New ruthenium-based catalyst reduces reliance on iridium for PEM electrolysis
Heraeus Precious Metals, in collaboration with Sibanye-Stillwater, has unveiled its latest solution: a ruthenium-based catalyst for PEM electrolysis. This breakthrough significantly improves the sustainability of hydrogen production by greatly reducing material costs and reliance on iridium.
Currently, approximately 400 kg of iridium is required to build one GW of electrolysis capacity. A reduction to less than 100 kg per GW is necessary to avoid supply bottlenecks. Heraeus’s latest innovation in collaboration with Sibanye-Stillwater can enable an 85% saving on iridium compared to an iridium oxide catalyst, alleviating the potential supply concerns. Primary production of ruthenium is 3.5 times that of iridium.
Alongside iridium, ruthenium also catalyzes the Oxygen Evolution Reaction (OER), which is the critical stage in PEM electrolysis. Ruthenium possesses superior catalytic activity to iridium but lacks stability in the challenging conditions of a PEM electrolyzer stack. The Heraeus concept solves this problem by combining both ruthenium and iridium oxide in a novel manner, enhancing stability while maintaining the increased catalytic activity provided by ruthenium.
This ruthenium-iridium oxide material class delivers an unprecedented activity boost. The catalyst can achieve up to 50 times higher mass activity than iridium oxide, and unlike ruthenium oxide alone, it remains stable in operational conditions. Accelerated degradation tests confirmed its stability after 30,000 cycles, presenting activity loss significantly lower than for ruthenium oxide and on par with iridium oxide. These findings were verified by Mattiq, a start-up based in Chicago, USA, which combined industry expertise in chemistry and materials science and performed high throughput screening experiments for the development project.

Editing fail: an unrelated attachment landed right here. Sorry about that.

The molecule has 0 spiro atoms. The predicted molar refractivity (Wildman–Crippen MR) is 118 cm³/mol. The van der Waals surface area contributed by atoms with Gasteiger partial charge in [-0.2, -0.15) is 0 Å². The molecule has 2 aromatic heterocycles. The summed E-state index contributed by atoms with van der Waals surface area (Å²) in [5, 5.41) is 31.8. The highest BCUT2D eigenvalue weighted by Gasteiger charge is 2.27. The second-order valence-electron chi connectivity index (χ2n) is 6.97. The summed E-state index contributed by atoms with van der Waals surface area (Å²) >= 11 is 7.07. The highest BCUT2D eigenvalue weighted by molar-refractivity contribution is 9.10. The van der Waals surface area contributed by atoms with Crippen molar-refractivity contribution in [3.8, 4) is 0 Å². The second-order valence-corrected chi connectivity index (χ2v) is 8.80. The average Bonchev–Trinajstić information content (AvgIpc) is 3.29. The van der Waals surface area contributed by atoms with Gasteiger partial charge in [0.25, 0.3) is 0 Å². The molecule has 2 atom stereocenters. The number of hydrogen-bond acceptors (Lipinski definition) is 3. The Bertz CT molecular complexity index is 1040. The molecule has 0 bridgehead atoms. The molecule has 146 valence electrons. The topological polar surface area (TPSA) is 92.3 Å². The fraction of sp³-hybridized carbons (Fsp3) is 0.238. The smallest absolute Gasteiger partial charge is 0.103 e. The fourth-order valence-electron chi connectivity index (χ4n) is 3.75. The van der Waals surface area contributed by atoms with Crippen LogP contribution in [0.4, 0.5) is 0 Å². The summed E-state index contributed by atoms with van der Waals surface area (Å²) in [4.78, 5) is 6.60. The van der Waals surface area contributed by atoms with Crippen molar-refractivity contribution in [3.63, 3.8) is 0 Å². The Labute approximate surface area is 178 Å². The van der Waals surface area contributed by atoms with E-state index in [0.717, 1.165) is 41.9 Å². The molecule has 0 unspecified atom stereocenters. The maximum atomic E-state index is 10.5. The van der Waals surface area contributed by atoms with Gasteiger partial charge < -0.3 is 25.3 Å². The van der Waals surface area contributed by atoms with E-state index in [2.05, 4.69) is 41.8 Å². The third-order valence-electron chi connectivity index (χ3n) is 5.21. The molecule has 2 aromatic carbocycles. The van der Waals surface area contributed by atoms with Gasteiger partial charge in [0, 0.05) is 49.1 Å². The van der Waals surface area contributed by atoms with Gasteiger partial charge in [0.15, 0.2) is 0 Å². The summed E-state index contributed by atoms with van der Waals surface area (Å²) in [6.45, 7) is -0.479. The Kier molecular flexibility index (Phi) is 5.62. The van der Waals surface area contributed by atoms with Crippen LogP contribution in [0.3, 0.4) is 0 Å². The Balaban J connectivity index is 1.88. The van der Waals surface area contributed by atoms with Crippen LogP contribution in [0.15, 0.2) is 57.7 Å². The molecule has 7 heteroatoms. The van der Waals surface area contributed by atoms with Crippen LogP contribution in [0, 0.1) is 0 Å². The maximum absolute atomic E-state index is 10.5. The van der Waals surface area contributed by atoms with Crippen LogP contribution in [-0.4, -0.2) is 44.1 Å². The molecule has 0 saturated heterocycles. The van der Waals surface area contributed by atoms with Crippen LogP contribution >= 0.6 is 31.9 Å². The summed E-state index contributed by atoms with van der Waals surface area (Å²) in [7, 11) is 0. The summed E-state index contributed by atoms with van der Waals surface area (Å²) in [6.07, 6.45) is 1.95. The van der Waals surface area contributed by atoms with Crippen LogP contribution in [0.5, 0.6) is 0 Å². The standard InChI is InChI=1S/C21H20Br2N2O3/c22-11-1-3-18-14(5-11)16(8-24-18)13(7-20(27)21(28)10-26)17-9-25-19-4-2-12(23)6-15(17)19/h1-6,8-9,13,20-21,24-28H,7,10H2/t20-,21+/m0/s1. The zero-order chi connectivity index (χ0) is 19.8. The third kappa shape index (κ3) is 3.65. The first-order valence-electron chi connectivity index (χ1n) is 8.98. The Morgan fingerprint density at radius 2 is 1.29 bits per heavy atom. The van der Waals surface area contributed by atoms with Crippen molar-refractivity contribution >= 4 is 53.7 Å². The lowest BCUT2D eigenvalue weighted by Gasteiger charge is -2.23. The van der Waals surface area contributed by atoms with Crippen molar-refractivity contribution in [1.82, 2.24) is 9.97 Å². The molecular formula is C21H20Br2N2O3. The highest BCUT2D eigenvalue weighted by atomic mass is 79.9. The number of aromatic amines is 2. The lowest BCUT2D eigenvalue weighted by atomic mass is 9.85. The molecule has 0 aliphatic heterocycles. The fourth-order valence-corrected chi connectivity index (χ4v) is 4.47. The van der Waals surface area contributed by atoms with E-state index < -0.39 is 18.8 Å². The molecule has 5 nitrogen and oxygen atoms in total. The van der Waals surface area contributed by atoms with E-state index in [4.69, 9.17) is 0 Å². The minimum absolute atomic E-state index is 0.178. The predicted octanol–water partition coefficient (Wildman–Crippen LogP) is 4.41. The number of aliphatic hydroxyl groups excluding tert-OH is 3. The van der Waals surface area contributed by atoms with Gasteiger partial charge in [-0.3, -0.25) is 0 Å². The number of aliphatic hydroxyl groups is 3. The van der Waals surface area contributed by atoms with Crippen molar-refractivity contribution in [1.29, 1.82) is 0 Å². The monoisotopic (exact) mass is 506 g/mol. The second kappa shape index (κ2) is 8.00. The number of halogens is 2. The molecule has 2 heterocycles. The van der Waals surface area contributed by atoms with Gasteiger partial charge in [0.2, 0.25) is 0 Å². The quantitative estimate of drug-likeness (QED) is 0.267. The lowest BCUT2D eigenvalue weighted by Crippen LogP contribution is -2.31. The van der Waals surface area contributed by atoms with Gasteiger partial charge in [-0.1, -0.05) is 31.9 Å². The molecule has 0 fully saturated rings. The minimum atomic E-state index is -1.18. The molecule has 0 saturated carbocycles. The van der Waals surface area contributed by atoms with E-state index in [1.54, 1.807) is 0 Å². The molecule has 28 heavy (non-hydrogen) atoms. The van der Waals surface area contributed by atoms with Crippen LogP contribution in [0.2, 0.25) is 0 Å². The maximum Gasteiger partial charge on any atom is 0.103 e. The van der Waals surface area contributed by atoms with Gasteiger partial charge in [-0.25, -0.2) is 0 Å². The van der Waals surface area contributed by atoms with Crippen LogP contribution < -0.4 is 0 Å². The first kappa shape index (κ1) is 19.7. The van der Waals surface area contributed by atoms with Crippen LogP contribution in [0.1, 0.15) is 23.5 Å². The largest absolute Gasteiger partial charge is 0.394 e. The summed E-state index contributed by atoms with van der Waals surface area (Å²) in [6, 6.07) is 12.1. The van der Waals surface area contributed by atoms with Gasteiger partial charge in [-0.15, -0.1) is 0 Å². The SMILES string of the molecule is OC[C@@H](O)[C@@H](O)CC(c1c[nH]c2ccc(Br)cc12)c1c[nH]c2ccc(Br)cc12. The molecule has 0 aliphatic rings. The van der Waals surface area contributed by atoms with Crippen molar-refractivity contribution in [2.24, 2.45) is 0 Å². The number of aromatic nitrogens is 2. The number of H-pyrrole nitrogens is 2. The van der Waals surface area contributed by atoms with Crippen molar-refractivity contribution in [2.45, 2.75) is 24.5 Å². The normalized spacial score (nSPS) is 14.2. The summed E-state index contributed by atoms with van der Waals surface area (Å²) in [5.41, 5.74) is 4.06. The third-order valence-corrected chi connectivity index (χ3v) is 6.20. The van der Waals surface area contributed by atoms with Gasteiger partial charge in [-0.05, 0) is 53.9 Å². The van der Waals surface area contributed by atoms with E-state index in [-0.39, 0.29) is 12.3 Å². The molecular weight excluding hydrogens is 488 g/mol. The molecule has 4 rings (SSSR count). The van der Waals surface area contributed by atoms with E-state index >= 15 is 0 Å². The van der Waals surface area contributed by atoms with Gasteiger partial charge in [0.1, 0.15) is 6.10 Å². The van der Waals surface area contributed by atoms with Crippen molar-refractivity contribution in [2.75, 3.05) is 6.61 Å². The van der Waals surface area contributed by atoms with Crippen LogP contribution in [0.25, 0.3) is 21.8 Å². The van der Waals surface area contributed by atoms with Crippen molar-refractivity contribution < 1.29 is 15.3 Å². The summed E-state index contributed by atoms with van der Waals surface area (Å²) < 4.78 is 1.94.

By including ruthenium, Heraeus not only helps mitigate potential supply bottlenecks but also brings significant commercial benefits. By implementing this breakthrough, a significant 90% reduction in capital expenditure on material costs can be achieved, ensuring hydrogen production becomes more economically feasible and efficient.
Dr. Philipp Walter, EVP New Business Development at Heraeus Precious Metals, said: “The dramatic reduction in capital expenditure needed per GW enabled by our new ruthenium-based catalyst not only addresses the iridium supply problem but also makes economic sense. It is solutions like these that will champion the necessary scale-up of the hydrogen industry, bringing us closer to achieving our global green energy goals.”
Neal Froneman, CEO of Sibanye-Stillwater, added: “As the largest producer of primary iridium globally, we firmly believe that sustainable demand of these metals, with supply in mind, is beneficial for the entire industry. The commendable progress achieved by Heraeus in their work to date is encouraging, and we highly value our partnership in this endeavor.”